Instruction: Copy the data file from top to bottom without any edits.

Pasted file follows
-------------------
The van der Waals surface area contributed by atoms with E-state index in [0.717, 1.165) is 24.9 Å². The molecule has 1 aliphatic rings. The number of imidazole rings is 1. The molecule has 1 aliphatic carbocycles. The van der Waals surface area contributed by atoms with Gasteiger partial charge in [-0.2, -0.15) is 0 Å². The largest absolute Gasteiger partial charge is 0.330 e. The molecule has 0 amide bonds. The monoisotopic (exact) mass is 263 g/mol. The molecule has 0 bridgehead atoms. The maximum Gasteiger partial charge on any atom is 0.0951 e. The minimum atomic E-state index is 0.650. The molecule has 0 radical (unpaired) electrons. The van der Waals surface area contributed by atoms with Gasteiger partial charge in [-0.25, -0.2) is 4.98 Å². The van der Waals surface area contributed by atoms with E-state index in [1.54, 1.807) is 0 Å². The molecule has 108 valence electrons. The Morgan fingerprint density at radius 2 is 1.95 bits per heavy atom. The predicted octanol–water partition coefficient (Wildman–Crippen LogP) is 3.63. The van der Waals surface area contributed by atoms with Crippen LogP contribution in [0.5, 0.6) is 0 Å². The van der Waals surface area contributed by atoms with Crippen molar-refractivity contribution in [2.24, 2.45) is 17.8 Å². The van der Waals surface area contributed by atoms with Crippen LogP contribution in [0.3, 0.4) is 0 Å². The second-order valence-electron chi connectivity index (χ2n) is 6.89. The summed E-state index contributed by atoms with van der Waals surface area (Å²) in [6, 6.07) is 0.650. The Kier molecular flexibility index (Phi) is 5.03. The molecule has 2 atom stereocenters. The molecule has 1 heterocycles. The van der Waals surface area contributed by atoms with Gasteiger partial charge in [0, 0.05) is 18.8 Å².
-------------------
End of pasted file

The van der Waals surface area contributed by atoms with E-state index in [0.717, 1.165) is 24.9 Å². The molecule has 1 aliphatic rings. The number of imidazole rings is 1. The molecule has 1 aliphatic carbocycles. The van der Waals surface area contributed by atoms with Gasteiger partial charge in [-0.2, -0.15) is 0 Å². The largest absolute Gasteiger partial charge is 0.330 e. The molecule has 0 amide bonds. The monoisotopic (exact) mass is 263 g/mol. The molecule has 0 bridgehead atoms. The maximum Gasteiger partial charge on any atom is 0.0951 e. The minimum atomic E-state index is 0.650. The molecule has 0 radical (unpaired) electrons. The van der Waals surface area contributed by atoms with Gasteiger partial charge in [-0.25, -0.2) is 4.98 Å². The van der Waals surface area contributed by atoms with E-state index in [1.54, 1.807) is 0 Å². The molecule has 108 valence electrons. The Morgan fingerprint density at radius 2 is 1.95 bits per heavy atom. The predicted octanol–water partition coefficient (Wildman–Crippen LogP) is 3.63. The van der Waals surface area contributed by atoms with Crippen LogP contribution in [0.5, 0.6) is 0 Å². The van der Waals surface area contributed by atoms with Crippen molar-refractivity contribution in [2.24, 2.45) is 17.8 Å². The van der Waals surface area contributed by atoms with Crippen LogP contribution in [0.3, 0.4) is 0 Å². The second-order valence-electron chi connectivity index (χ2n) is 6.89. The summed E-state index contributed by atoms with van der Waals surface area (Å²) in [6, 6.07) is 0.650. The Kier molecular flexibility index (Phi) is 5.03. The molecule has 2 atom stereocenters. The molecule has 1 heterocycles. The van der Waals surface area contributed by atoms with Gasteiger partial charge in [0, 0.05) is 18.8 Å².